The valve stem passes through the body portion and provides communication between the gas accumulation chamber and the barrel. The valve stem includes a shoulder portion which abuts an end of the body portion of the trigger member. Preferably, the shoulder portion is accommodated in a cut-out region or indentation in the body portion to radially stabilize the valve stem. The valve stem is further secured to the interior chamber of the gun by a threaded block member, which has a bore through which the stem passes. The stem is capped at its end adjacent gas entry holes which allow for the passage of gas from the gas accumulation chamber to the barrel. The cap also serves as a seat for the block member which seals the gas entry holes when the trigger mechanism is in the unactuated position.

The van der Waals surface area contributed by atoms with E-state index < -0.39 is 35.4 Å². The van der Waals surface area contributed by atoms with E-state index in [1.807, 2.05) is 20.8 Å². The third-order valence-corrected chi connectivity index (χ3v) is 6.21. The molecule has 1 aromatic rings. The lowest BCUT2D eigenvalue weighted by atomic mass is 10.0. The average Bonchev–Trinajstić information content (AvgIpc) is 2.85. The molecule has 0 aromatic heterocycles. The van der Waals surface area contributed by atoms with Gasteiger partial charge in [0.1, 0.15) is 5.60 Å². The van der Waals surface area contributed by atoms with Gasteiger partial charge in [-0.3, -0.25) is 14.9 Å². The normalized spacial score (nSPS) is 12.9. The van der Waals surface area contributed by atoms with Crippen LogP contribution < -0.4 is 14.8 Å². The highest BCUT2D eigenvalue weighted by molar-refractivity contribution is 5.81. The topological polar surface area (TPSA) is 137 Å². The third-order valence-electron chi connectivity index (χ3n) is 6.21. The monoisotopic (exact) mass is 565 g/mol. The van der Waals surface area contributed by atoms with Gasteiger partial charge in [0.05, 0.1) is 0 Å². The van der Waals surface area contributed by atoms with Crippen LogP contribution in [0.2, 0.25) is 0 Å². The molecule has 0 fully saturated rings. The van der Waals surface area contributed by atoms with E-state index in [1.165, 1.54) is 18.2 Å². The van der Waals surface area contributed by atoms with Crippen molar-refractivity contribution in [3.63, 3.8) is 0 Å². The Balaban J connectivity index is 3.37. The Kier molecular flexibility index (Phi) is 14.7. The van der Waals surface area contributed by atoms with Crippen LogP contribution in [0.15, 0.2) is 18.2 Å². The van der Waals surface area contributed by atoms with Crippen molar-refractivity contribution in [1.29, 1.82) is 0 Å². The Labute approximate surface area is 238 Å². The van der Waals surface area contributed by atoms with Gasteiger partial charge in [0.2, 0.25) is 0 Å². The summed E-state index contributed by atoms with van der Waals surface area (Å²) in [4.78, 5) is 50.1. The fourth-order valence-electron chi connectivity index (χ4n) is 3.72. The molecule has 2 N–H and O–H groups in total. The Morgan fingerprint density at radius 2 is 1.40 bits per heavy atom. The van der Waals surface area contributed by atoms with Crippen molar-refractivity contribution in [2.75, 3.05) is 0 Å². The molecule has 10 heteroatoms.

In the construction of a gun employing the present trigger mechanism, the interior chamber is provided with a bearing wall which separates the barrel from the valve chamber. This bearing wall is provided with a passage through which the valve stem extends into the barrel in sliding contact with passage walls in the bearing wall. The cap end of the stem is biased forward by a spring which extends into the gas accumulation chamber, and the biasing force urges the front face of the body portion of the trigger mechanism against the chamber bearing wall. In this position, the cam surface of the trigger member rests against the bearing wall in the same plane as the front face of the body portion.